The non-seasonally adjusted foreclosure starts rate in the third quarter, says the MBA, was 1.34 percent, an increase of 23 basis points from the second quarter of 2010 rate of 1.11 percent.

“By loan type, the foreclosure starts rate increased 21 basis points for prime loans (from 0.91 percent to 1.12 percent), 48 basis points for subprime loans (from 2.83 percent to 3.31 percent), 22 basis points for FHA loans (from 1.02 percent to 1.24 percent) and 16 basis points for VA loans (from 0.70 percent to 0.86 percent).”

In effect, the foreclosure rates for prime mortgages (1.12 percent) and FHA loans (1.24 percent) are beginning to merge, something that could happen during the next quarter.

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Mortgage lenders adding stricter requirements to FHA guidelines

Karen Lawson
November 21st, 2010

Bloomberg reports that some FHA approved lenders are adding stricter requirements to those already established by FHA for its home mortgage programs. Common sense would seek to dictate that if FHA lenders underwrite mortgages according to FHA requirements, and mortgage servicing companies take care of customer service and loan administration duties as required by FHA, there shouldn’t be any justification for upping the ante  on FICO credit scores required for FHA loans. But that’s common sense, and in recent times we’ve seen all kinds of phenomena in mortgage loans and housing markets that don’t make much sense. read more

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Housing affordability increases thanks to low FHA mortgage rates

Gina Pogol
November 20th, 2010

As of early October, the average 30-year fixed rate was at 4.3 percent and the monthly mortgage payment for a median-priced home purchased with FHA-insured financing was $1,150 — down over 30% from 2006′s $1,658 in 2006.

In addition, the National Association of Realtors Housing Affordability Index reached a staggering 179 last month. That means that a family earning the median income has 180% of what is needed to purchase a median-priced home.

This means that for those nurturing dreams of home ownership, there will likely be no better time than right now to take your shot at it. Home prices and interest rates have combined to make the dream more affordable than it has ever been since data was first tracked in 1969 according to Beacon Economics.

FHA mortgage best way to get foot in the door

If you are intimidated by the home purchase and mortgage approval process, start by taking a first-time home buyer class or speaking to a housing counselor. HUD has a list of approved counselors on its Web site. These folks can tell you about other programs like down payment assistance as well.

You may be able to use an FHA mortgage to buy a fixer-upper or foreclosure home and make a very good investment. Home ownership is the most widely-used method of wealth-building for working class Americans.  Get started by taking the time to learn all you can and by purchasing an affordable home with an FHA mortgage.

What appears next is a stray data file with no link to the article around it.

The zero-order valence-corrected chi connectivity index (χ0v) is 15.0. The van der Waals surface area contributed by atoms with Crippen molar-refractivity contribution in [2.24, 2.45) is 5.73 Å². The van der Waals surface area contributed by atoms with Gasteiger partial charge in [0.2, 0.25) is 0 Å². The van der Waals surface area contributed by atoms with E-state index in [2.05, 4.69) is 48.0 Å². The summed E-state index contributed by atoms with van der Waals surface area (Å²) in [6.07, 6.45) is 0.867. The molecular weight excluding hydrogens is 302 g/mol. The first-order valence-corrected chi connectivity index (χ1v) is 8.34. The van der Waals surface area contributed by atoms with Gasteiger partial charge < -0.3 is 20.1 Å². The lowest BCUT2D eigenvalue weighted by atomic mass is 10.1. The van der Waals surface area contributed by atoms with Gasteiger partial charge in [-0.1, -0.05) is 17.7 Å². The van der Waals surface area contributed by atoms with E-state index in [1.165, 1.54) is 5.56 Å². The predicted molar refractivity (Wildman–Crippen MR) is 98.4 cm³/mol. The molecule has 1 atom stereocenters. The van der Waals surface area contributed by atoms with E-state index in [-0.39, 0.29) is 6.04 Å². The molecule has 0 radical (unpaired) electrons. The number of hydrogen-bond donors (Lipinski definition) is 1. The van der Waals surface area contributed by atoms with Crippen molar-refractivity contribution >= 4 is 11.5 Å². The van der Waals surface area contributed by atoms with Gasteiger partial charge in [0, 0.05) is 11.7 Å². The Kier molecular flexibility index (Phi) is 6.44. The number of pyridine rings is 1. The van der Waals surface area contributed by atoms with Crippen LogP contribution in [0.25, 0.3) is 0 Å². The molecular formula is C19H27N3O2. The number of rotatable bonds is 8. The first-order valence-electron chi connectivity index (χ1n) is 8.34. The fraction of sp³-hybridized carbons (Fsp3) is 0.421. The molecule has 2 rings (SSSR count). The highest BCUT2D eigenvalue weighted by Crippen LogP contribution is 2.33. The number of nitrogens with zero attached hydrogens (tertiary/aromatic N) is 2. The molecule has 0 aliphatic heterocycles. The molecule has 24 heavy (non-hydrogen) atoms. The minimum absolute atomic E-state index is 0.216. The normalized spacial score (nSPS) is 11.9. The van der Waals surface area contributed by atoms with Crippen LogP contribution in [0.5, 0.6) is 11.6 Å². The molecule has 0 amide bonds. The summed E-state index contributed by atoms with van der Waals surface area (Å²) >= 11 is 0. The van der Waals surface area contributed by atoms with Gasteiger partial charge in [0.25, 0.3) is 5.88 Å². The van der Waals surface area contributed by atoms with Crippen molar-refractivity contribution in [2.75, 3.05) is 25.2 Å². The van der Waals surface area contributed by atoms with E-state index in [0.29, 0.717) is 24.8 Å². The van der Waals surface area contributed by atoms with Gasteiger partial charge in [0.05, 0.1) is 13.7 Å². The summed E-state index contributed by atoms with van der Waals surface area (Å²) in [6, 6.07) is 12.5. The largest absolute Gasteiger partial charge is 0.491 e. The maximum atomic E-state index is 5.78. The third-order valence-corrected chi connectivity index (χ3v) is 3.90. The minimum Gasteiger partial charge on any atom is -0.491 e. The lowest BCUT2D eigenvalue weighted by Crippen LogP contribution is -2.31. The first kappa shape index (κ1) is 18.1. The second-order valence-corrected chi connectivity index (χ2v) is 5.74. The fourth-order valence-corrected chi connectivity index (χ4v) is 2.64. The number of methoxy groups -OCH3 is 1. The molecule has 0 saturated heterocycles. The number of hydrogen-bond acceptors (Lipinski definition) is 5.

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Buying with a lease option and an FHA mortgage

Gina Pogol
November 20th, 2010

Housing prices may have hit bottom in many markets; in some parts of the country they have begun increasing. You’d love to be able to take advantage of this but the same economy that blasted property values took its toll on you as well. Those with damaged credit or a gap in employment probably need some extra time to stabilize their finances and rebuild their good credit before they can realistically expect to get approved for a mortgage.

FHA does allow you to buy with a lease option read more

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Are “too many” FHA mortgages a problem?

Peter G. Miller
November 17th, 2010

Part of the good news which resulted from the passage of the Wall Street Reform Act was the decision to create a “Qualified Residential Mortgage” standard or QRM. In basic terms, the deal is that if a lender offers a QRM such as a conventional, VA for FHA loan that has a fully-documented mortgage application it cannot be easily sued for abusing a borrower.

Of course, the mortgage industry is now greatly concerned about the specific rules related to QRMs and is busily trying to overturn by regulation what it could not earn through legislation.

One of the major targets of this effort is the FHA loan program.

“Unless the QRM definition is calibrated properly,” says the Mortgage Bankers Association in a letter to regulators, “there is a danger that the FHA program could be over utilized.”

Really? What exactly is the danger? Who, precisely, is endangered?

The MBA would like the new mortgage regulations now being developed in Washington to include certain allowances. For instance read more

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High FHA loan limits continue into 2011

Peter G. Miller
November 15th, 2010

FHA loan limits will remain at the high levels first introduced in 2008.

Under HR 3081, the Department of State, Foreign Operations, and Related Programs Appropriations Act, the FHA loan levels for owner-occupied properties will generally remain at the following levels: read more

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FHA Guidelines: Study finds that FHA loan rates, terms vary

Karen Lawson
November 12th, 2010

A study by Communities United, a community advocacy group based in the Baltimore-Washington DC area suggests that minority and low income borrowers may pay more for FHA loans. FHA guidelines prohibit housing discrimination, and this troubling assertion accentuates the need for prospective buyers and homeowners seeking mortgage loans and refinance mortgage loans to shop and carefully compare mortgage quotes for FHA loans. read more

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FHA Loss Predictions 50% Too High

Peter G. Miller
November 10th, 2010

If you were running the FHA loan program and wanted to make sure it stays solvent one of the first things you need to do is to figure out how many loans will fail. Sorry, but claims against any insurance fund are a fact of life and that includes the FHA.